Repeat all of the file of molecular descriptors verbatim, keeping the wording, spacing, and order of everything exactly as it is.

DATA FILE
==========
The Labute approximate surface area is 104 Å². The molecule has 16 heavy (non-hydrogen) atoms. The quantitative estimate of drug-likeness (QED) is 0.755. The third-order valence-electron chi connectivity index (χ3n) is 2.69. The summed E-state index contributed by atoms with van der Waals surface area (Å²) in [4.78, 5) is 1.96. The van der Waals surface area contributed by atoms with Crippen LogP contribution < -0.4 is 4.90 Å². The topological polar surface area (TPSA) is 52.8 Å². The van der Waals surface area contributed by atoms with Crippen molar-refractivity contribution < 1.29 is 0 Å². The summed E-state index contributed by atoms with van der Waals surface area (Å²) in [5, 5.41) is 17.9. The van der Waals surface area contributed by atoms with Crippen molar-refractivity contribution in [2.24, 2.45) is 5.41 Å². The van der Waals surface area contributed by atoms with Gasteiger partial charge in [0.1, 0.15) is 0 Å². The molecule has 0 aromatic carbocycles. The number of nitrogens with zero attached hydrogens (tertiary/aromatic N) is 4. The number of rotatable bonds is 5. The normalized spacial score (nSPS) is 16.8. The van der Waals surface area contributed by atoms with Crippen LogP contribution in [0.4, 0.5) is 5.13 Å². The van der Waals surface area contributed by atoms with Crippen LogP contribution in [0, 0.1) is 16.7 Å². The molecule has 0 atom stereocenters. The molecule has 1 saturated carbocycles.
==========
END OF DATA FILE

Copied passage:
The Labute approximate surface area is 104 Å². The molecule has 16 heavy (non-hydrogen) atoms. The quantitative estimate of drug-likeness (QED) is 0.755. The third-order valence-electron chi connectivity index (χ3n) is 2.69. The summed E-state index contributed by atoms with van der Waals surface area (Å²) in [4.78, 5) is 1.96. The van der Waals surface area contributed by atoms with Crippen LogP contribution < -0.4 is 4.90 Å². The topological polar surface area (TPSA) is 52.8 Å². The van der Waals surface area contributed by atoms with Crippen molar-refractivity contribution < 1.29 is 0 Å². The summed E-state index contributed by atoms with van der Waals surface area (Å²) in [5, 5.41) is 17.9. The van der Waals surface area contributed by atoms with Crippen molar-refractivity contribution in [2.24, 2.45) is 5.41 Å². The van der Waals surface area contributed by atoms with Gasteiger partial charge in [0.1, 0.15) is 0 Å². The molecule has 0 aromatic carbocycles. The number of nitrogens with zero attached hydrogens (tertiary/aromatic N) is 4. The number of rotatable bonds is 5. The normalized spacial score (nSPS) is 16.8. The van der Waals surface area contributed by atoms with Crippen LogP contribution in [0.4, 0.5) is 5.13 Å². The van der Waals surface area contributed by atoms with Crippen LogP contribution in [0, 0.1) is 16.7 Å². The molecule has 0 atom stereocenters. The molecule has 1 saturated carbocycles.